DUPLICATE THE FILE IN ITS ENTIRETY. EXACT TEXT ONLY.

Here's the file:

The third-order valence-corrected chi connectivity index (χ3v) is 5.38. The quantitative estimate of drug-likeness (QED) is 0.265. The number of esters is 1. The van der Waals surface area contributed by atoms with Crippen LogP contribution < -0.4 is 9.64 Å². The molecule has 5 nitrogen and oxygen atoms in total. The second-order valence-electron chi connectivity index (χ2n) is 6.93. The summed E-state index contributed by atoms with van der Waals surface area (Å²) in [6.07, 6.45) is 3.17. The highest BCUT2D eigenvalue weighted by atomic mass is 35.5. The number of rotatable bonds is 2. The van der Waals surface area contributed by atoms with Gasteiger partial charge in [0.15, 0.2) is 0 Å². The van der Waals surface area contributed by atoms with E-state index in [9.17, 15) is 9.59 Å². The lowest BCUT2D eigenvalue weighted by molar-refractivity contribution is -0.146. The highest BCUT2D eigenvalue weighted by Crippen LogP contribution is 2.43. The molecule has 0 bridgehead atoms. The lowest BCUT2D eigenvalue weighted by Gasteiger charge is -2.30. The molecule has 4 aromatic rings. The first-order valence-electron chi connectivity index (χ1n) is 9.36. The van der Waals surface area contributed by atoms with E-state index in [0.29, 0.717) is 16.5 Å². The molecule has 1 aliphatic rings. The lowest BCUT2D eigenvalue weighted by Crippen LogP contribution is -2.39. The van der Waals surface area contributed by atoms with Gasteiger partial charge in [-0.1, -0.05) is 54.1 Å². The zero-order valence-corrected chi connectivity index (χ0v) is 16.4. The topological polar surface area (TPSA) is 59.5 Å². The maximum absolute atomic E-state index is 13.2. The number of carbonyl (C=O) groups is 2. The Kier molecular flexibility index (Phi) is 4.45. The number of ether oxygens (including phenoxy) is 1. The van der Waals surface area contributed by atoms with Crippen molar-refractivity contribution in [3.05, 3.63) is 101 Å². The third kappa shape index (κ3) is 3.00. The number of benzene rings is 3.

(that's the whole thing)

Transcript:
The third-order valence-corrected chi connectivity index (χ3v) is 5.38. The quantitative estimate of drug-likeness (QED) is 0.265. The number of esters is 1. The van der Waals surface area contributed by atoms with Crippen LogP contribution < -0.4 is 9.64 Å². The molecule has 5 nitrogen and oxygen atoms in total. The second-order valence-electron chi connectivity index (χ2n) is 6.93. The summed E-state index contributed by atoms with van der Waals surface area (Å²) in [6.07, 6.45) is 3.17. The highest BCUT2D eigenvalue weighted by atomic mass is 35.5. The number of rotatable bonds is 2. The van der Waals surface area contributed by atoms with Gasteiger partial charge in [0.15, 0.2) is 0 Å². The van der Waals surface area contributed by atoms with E-state index in [9.17, 15) is 9.59 Å². The lowest BCUT2D eigenvalue weighted by molar-refractivity contribution is -0.146. The highest BCUT2D eigenvalue weighted by Crippen LogP contribution is 2.43. The molecule has 0 bridgehead atoms. The lowest BCUT2D eigenvalue weighted by Gasteiger charge is -2.30. The molecule has 4 aromatic rings. The first-order valence-electron chi connectivity index (χ1n) is 9.36. The van der Waals surface area contributed by atoms with E-state index in [0.29, 0.717) is 16.5 Å². The molecule has 1 aliphatic rings. The lowest BCUT2D eigenvalue weighted by Crippen LogP contribution is -2.39. The van der Waals surface area contributed by atoms with Gasteiger partial charge in [-0.1, -0.05) is 54.1 Å². The zero-order valence-corrected chi connectivity index (χ0v) is 16.4. The topological polar surface area (TPSA) is 59.5 Å². The maximum absolute atomic E-state index is 13.2. The number of carbonyl (C=O) groups is 2. The Kier molecular flexibility index (Phi) is 4.45. The number of ether oxygens (including phenoxy) is 1. The van der Waals surface area contributed by atoms with Crippen molar-refractivity contribution in [3.05, 3.63) is 101 Å². The third kappa shape index (κ3) is 3.00. The number of benzene rings is 3.